Gr 2-4–This lively biography of Katherine Johnson traces her love of mathematics from her childhood to her retirement from NASA in 1986. Feldman has captured Johnson’s joy in learning and her determination to use her math skills to the best of her ability. Illustrations show her following older siblings to school, graduating college, and joining the workforce at NACA (the predecessor of NASA). The tone is upbeat, but the text does acknowledge segregation. Readers with an eye for details will notice that even the chapter headings are linked to numbers with phrases like “A Family to Count On” or “An Infinite Contribution.” Terms such as satellite or cosmonaut are defined within the story. Back matter offers more to learn about topics including celestial navigation by sailors, careers in mathematics, and interesting numerical facts from the space program. A 10-question quiz on the last page checks for comprehension and recall of the main text. This title would work well in a unit on U.S. history, specifically ones covering the space race. VERDICT An engaging biography for elementary schoolers that ties in with the blockbuster sensation Hidden Figures.–Suzanne Costner, Fairview Elementary School, Maryville, TN

Head, Murray. I Can Run. ISBN 9780823438310; ISBN 9780823438464.

Rotner, Shelley. I Like the Farm. ISBN 9780823438334; ISBN 9780823438488.

ea vol: 32p. (I Like To Read). photos. Holiday House. Aug. 2017. Tr. $14.95. pap. $6.99.

PreS-Gr 1–Two new additions to a strong series. The layout is consistent throughout both titles: short sentences on the left page and a full-page photo on the right. In Rotner’s Farm, the repetitive “I like” statement is applied to adult and baby animals (“I like the cat. I like the kitten”), which makes this book ideal as a read-aloud guessing game. In Head’s I Can Run, a squirrel is the main character. The squirrel performs a number of routine actions before the photos take a suspenseful turn when “I can see” shows the squirrel and a bird in a stare down. “I can run” appears, though, with more urgency than previously expressed in the text. Educators can use I Can Run to teach kids about narrative structure by identifying climax and resolution. (The squirrel makes it to safety.) VERDICT Both titles convey a straightforward simplicity with high returns on reader participation and engagement. An easy addition to young nonfiction collections.–Joanna K. Fabicon, Los Angeles Public Library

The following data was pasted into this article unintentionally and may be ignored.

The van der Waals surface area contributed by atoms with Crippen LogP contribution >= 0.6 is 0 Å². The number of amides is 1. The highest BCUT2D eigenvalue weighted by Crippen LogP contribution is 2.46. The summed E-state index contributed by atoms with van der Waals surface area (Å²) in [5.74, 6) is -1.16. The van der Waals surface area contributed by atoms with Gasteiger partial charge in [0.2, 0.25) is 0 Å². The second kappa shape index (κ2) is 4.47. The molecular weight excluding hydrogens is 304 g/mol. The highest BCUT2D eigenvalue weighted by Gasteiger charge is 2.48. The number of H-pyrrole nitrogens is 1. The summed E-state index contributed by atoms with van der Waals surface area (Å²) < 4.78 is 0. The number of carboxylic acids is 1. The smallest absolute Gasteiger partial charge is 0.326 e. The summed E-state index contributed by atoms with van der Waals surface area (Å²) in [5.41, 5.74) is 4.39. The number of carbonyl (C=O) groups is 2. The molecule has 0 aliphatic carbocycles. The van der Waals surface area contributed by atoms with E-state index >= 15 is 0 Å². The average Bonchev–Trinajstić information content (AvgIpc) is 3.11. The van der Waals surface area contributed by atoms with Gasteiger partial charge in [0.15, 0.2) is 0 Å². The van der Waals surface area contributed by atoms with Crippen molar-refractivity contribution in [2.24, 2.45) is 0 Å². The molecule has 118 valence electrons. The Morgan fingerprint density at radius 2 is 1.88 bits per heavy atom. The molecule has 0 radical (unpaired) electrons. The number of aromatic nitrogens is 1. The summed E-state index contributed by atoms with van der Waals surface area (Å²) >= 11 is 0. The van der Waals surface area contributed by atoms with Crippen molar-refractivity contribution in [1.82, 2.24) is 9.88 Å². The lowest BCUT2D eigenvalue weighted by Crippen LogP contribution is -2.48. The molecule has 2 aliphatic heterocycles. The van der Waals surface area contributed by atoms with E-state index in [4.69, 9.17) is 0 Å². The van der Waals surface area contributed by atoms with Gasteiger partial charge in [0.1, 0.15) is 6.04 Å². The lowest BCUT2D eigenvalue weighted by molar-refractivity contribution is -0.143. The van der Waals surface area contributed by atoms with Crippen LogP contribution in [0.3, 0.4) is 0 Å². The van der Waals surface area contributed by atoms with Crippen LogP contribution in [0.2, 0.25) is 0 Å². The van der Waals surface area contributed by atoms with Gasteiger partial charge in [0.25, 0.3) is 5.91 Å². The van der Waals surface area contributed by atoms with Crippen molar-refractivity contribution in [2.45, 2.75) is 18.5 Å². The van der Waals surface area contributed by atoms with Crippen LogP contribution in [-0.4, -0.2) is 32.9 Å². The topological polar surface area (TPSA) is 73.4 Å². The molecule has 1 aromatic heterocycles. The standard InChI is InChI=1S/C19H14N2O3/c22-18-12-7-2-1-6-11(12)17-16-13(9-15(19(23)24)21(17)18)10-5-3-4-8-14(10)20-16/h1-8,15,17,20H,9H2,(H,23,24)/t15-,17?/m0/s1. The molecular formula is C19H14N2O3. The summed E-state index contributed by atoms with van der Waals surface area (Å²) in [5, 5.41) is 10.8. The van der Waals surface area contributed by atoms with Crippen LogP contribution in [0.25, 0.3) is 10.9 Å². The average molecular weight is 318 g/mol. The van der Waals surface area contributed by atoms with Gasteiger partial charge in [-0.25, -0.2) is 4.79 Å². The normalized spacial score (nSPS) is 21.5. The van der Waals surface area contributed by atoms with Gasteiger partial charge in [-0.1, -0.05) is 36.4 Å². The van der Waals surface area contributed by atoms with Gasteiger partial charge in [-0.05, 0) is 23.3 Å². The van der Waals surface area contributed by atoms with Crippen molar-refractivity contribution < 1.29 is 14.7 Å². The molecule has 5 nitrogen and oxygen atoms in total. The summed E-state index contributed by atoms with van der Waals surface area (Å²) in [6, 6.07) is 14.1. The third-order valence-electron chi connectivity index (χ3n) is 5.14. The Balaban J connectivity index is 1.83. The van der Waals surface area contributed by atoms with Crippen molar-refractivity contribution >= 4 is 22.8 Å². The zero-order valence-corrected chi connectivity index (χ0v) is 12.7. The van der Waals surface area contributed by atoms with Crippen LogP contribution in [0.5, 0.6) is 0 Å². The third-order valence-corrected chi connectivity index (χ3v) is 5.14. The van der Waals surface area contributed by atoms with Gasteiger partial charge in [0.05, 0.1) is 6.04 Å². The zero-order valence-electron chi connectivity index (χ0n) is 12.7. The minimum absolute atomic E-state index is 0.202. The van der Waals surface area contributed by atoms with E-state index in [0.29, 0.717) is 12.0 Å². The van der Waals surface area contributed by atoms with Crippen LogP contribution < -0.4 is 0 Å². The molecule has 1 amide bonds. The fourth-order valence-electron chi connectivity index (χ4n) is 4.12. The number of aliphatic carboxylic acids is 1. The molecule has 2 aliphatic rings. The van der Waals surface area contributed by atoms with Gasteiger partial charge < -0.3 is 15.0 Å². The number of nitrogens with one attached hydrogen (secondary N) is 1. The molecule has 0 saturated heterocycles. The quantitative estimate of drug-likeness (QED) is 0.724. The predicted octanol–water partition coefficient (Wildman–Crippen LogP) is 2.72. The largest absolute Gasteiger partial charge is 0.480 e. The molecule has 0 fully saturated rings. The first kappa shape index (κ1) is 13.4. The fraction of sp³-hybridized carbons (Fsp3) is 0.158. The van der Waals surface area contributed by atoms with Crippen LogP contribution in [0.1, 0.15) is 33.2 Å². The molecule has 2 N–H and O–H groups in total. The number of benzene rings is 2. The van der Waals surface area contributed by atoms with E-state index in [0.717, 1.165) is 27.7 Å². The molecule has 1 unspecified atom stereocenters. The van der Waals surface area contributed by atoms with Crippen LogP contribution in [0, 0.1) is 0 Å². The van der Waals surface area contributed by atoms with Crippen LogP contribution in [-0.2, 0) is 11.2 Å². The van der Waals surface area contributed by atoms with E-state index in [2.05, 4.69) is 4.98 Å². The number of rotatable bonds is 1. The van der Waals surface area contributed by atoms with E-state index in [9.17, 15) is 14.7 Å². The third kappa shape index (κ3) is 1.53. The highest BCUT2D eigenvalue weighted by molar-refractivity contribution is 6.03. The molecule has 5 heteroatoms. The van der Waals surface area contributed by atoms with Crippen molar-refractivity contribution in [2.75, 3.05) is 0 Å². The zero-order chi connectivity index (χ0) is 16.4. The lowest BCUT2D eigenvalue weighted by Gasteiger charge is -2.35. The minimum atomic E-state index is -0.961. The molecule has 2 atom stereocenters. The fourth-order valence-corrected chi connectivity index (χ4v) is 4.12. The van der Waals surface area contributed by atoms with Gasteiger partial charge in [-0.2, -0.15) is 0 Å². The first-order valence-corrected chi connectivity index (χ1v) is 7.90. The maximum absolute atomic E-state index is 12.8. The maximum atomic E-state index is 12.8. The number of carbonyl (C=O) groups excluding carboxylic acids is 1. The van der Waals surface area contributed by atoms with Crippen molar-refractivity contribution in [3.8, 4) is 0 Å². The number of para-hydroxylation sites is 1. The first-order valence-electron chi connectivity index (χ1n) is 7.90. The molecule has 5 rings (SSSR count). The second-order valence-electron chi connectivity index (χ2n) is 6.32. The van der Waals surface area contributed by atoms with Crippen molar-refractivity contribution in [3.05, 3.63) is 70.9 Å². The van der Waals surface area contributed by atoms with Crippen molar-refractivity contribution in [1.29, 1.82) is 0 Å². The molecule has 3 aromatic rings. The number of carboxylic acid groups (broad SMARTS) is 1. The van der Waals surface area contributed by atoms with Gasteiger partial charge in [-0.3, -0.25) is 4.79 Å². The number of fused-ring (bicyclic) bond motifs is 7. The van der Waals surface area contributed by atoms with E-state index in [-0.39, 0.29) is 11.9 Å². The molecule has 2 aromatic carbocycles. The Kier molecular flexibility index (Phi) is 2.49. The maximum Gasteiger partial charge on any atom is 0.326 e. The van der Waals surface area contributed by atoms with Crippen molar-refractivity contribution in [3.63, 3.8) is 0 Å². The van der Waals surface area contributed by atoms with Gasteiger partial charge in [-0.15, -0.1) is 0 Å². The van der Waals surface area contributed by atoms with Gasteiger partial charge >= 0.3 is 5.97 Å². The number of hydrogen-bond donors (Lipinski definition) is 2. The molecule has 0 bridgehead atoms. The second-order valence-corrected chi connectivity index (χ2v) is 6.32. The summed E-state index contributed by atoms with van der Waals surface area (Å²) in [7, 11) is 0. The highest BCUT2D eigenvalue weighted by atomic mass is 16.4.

Jules, Jacqueline. Drop by Drop: A Story of Rabbi Akiva. illus. by Yevgenia Nayberg. 32p. Kar-Ben. Aug. 2017. Tr $17.99. ISBN 9781512420906; pap. $7.99. ISBN 9781512420913.

K-Gr 3–Rabbi Akiva, the second century Jewish sage, is considered to be one of the greatest rabbinic scholars and was the inspiration for many legends. Jules, who previously focused on biblical heroes in Abraham’s Search for God, Benjamin and the Silver Goblet, Miriam in the Dessert, and Sarah Laughs, illuminates one of the many legends about Rabbi Akiva. A poor, illiterate shepherd, he falls in love with a wealthy man’s daughter. Rachel admires how gently Akiva tends his flock, visits the sick, and helps those in need, and she agrees to marry him against her father’s wishes. The couple live a poor, simple life but they are happy. Rachel encourages her husband to learn how to read and write and he starts school at the age of 40. But Akiva doubts himself. One day, Akiva stopped by a brook and noticed a hole in the bottom of a rock. “Water is soft…And yet, drop by drop, it has managed to cut through this hard stone. My mind is not harder than a rock! I can learn—just like water cuts through stone—a little bit each day.” After he masters the Hebrew alphabet, Akiva leaves his wife to study far away with the best teachers. When he finally returns home, he introduces Rachel to his students and insists that she share the credit for his success because she has always believed in him. Nayberg’s textured, stylized paintings, in warm green and brown earth tones, beautifully complement the story and the brief author’s note provides additional information about Akiva and Rachel. Despite his prominence and importance in Jewish history, this is the first picture book to introduce Rabbi Akiva to young readers and teachers in Jewish settings will welcome it wholeheartedly. VERDICT This engaging read-aloud can serve as an inspiration to all readers.–Rachel Kamin, North Suburban Synagogue Beth El, Highland Park, IL

Natterson, Cara. Guy Stuff: The Body Book for Boys. illus. by Micha Player. 109p. American Girl. Aug. 2017. pap. $12.99. ISBN 9781683370260.